most individuals will believe that the mails could not be efficiently delivered by men acting freely. graphite. for instance. let alone direct. arrange themselves into creative and productive patterns in response to human necessity and demand— that is. the constant changes in molecules that transpire in the life span of a tree? Such a feat is utterly unthinkable! I. am a complex combination of miracles: a tree. in the absence of faith in free 8 . But to these miracles which manifest themselves in Nature an even more extraordinary miracle has been added: the configuration of creative human energies—millions of tiny know-hows configurating naturally and spontaneously in response to human necessity and desire and in the absence of any human masterminding! Since only God can make a tree. These assumptions are correct. But what mind is there among men that could even record. as the delivery of the mails. Now.b itself as a tree. I insist that only God could make me. yes. zinc. He also recognizes that no other individual could do it. automatically. No individual possesses enough know-how to perform a nation’s mail delivery any more than any individual possesses enough know-how to make a pencil. Once government has had a monopoly of a creative activity such. And here is the reason: Each one acknowledges that he himself doesn’t know how to do all the things incident to mail delivery. The above is what I meant when writing. Pencil. and so on. if one is aware that these know-hows will naturally. “If you can become aware of the miraculousness which I symbolize. copper. you can help save the freedom mankind is so unhappily losing.” For. in the absence of governmental or any other coercive master-minding—then one will possess an absolutely essential ingredient for freedom: a faith in free people. Man can no more direct these millions of know-hows to bring me into being than he can put molecules together to create a tree. Freedom is impossible without this faith.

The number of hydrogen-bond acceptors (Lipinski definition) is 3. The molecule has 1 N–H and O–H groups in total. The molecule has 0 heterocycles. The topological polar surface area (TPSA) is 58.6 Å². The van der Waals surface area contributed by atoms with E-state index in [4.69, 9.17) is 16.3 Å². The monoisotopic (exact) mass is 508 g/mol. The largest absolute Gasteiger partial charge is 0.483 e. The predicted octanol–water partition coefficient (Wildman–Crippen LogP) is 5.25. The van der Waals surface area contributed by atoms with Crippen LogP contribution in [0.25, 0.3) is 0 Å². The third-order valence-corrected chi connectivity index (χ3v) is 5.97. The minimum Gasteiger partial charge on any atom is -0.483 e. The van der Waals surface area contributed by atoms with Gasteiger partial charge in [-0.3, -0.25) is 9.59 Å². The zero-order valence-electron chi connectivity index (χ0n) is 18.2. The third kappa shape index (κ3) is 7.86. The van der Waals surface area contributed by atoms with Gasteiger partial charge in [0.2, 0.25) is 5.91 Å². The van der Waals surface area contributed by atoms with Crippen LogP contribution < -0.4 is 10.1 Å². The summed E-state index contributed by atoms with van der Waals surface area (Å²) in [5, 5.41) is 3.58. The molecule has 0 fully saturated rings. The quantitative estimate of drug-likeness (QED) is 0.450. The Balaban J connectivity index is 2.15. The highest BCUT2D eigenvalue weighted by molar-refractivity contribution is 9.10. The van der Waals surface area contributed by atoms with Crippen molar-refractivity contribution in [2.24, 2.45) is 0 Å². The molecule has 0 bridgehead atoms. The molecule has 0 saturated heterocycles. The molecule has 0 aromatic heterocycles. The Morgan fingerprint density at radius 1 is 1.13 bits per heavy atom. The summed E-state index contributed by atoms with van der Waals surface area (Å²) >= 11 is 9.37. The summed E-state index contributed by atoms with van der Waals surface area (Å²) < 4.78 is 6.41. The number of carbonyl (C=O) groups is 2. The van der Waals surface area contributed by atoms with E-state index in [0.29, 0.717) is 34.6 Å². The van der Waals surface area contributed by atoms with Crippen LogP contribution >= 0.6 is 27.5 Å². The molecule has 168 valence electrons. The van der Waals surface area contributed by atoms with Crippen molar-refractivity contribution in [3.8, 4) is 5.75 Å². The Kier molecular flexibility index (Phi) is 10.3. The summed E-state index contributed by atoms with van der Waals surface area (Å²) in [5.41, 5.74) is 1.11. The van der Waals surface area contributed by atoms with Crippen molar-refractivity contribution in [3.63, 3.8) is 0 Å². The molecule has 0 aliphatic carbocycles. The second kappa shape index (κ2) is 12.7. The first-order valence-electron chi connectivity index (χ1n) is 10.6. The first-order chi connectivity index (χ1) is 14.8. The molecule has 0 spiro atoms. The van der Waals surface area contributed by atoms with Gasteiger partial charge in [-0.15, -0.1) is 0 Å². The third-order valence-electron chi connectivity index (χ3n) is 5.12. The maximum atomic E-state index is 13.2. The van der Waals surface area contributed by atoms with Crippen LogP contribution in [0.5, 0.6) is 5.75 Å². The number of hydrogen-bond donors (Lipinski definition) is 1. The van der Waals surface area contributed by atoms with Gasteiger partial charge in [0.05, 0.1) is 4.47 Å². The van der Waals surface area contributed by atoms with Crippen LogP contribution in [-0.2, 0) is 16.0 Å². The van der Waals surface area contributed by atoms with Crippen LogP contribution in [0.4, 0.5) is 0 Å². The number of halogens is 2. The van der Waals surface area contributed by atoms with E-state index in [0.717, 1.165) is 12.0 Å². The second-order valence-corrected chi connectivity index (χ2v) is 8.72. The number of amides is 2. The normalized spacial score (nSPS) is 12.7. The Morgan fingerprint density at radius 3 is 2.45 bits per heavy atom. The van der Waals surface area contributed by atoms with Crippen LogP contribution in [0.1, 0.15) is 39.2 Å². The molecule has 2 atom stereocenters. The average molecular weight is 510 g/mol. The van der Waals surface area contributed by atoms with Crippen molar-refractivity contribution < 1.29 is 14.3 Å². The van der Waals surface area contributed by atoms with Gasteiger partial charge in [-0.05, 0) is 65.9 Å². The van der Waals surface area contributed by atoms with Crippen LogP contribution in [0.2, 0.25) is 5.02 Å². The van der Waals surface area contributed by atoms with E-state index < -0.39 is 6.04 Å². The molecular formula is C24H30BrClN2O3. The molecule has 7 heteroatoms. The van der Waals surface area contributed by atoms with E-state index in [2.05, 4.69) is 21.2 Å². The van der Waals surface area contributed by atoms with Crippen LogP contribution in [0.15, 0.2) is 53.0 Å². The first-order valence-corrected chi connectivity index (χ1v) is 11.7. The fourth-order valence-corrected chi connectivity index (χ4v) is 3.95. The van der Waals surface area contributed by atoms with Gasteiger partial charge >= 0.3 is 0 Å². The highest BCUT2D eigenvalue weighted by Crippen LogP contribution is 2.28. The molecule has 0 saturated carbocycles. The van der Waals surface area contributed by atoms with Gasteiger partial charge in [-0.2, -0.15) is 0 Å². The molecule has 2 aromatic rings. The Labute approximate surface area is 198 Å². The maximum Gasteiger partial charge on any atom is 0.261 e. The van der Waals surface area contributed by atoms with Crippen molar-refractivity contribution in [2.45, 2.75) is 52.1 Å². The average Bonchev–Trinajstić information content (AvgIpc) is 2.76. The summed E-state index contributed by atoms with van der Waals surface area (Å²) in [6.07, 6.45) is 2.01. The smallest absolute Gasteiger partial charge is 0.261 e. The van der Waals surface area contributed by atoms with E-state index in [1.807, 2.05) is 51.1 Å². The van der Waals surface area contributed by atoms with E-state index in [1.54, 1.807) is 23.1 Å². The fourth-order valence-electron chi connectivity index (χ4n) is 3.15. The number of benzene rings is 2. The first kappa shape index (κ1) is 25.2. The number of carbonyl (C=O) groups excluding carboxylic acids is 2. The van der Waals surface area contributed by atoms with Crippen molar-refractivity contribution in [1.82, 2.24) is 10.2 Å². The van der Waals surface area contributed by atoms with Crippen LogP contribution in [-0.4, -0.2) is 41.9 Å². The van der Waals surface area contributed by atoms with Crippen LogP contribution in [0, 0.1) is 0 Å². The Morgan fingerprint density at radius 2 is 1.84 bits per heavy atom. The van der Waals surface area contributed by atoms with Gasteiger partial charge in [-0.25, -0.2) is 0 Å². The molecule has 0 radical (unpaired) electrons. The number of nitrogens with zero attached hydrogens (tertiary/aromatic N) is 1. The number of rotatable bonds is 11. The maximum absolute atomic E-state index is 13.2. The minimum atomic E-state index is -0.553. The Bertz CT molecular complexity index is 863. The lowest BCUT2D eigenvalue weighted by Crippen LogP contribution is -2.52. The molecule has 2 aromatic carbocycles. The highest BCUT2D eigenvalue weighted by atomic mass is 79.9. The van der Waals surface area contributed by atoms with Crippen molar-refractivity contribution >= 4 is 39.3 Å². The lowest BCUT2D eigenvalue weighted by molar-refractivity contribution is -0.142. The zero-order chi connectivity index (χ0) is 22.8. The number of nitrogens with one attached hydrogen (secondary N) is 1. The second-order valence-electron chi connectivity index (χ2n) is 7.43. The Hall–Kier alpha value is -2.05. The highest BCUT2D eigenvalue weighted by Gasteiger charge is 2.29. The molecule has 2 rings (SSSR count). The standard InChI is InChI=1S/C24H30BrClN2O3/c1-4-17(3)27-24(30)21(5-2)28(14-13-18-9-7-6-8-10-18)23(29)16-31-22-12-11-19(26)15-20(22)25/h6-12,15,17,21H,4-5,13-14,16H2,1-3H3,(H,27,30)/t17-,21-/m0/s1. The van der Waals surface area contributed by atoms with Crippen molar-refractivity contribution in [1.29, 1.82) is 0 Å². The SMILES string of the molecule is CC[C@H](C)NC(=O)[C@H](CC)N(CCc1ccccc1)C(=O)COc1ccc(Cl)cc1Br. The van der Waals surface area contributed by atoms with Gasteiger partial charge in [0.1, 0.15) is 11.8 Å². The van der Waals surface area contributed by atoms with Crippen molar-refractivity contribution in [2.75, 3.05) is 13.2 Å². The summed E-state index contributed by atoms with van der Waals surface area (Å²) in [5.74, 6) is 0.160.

they deliver gas from Texas to one’s range or furnace in New York at unbelievably low rates and without subsidy. as practical as the sun. they deliver 150 passengers from Seattle to Baltimore in less than four hours. were the only item that could offer testimony on what men and women can accomplish when free to try. I. offer the miracle of my creation as testimony that this is a practical faith. This faith will be confirmed. Let society’s legal apparatus remove all obstacles the best it can. the good earth. Permit these creative know-hows freely to flow. Delivery? Why. Merely organize society to act in harmony with this lesson. Pencil.b people—in the unawareness that millions of tiny know-hows would naturally and miraculously form and cooperate to satisfy this necessity—the individual cannot help but reach the erroneous conclusion that mail can be delivered only by governmental “masterminding. to the making of an automobile or a calculating machine or a grain combine or a milling machine or to tens of thousands of other things. 9 . there is testimony galore. it’s all about us and on every hand. However. a cedar tree. Pencil.” Testimony Galore If I. then those with little faith would have a fair case. the rain. Have faith that free men and women will respond to the Invisible Hand. they deliver each four pounds of oil from the Persian Gulf to our Eastern Seaboard—halfway around the world—for less money than the government charges for delivering a one-ounce letter across the street! The lesson I have to teach is this: Leave all creative energies uninhibited. they deliver the human voice around the world in less than one second. seemingly simple though I am. Mail delivery is exceedingly simple when compared. in this area where men have been left free to try. for instance. they deliver an event visually and in motion to any person’s home when it is happening.